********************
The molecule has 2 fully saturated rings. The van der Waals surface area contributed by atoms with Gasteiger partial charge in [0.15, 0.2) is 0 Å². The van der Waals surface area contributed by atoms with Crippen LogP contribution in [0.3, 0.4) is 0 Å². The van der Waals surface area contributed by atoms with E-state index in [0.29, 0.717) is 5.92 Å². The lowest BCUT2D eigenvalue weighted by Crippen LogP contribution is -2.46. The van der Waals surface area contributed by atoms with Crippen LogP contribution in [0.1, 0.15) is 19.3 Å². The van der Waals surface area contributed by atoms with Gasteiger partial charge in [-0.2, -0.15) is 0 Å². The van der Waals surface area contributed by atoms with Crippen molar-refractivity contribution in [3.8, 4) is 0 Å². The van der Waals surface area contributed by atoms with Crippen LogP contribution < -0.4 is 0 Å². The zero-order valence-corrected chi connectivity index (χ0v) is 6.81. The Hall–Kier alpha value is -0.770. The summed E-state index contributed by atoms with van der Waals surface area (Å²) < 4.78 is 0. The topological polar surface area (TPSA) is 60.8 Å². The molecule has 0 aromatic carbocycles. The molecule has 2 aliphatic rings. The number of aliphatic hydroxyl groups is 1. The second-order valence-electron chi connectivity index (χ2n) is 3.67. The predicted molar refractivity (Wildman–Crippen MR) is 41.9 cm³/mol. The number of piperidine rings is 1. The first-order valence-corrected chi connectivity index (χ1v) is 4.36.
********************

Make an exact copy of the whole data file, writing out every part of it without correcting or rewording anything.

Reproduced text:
The molecule has 2 fully saturated rings. The van der Waals surface area contributed by atoms with Gasteiger partial charge in [0.15, 0.2) is 0 Å². The van der Waals surface area contributed by atoms with Crippen LogP contribution in [0.3, 0.4) is 0 Å². The van der Waals surface area contributed by atoms with E-state index in [0.29, 0.717) is 5.92 Å². The lowest BCUT2D eigenvalue weighted by Crippen LogP contribution is -2.46. The van der Waals surface area contributed by atoms with Crippen LogP contribution in [0.1, 0.15) is 19.3 Å². The van der Waals surface area contributed by atoms with Gasteiger partial charge in [-0.2, -0.15) is 0 Å². The van der Waals surface area contributed by atoms with Crippen molar-refractivity contribution in [3.8, 4) is 0 Å². The van der Waals surface area contributed by atoms with Crippen LogP contribution < -0.4 is 0 Å². The zero-order valence-corrected chi connectivity index (χ0v) is 6.81. The Hall–Kier alpha value is -0.770. The summed E-state index contributed by atoms with van der Waals surface area (Å²) < 4.78 is 0. The topological polar surface area (TPSA) is 60.8 Å². The molecule has 0 aromatic carbocycles. The molecule has 2 aliphatic rings. The number of aliphatic hydroxyl groups is 1. The second-order valence-electron chi connectivity index (χ2n) is 3.67. The predicted molar refractivity (Wildman–Crippen MR) is 41.9 cm³/mol. The number of piperidine rings is 1. The first-order valence-corrected chi connectivity index (χ1v) is 4.36.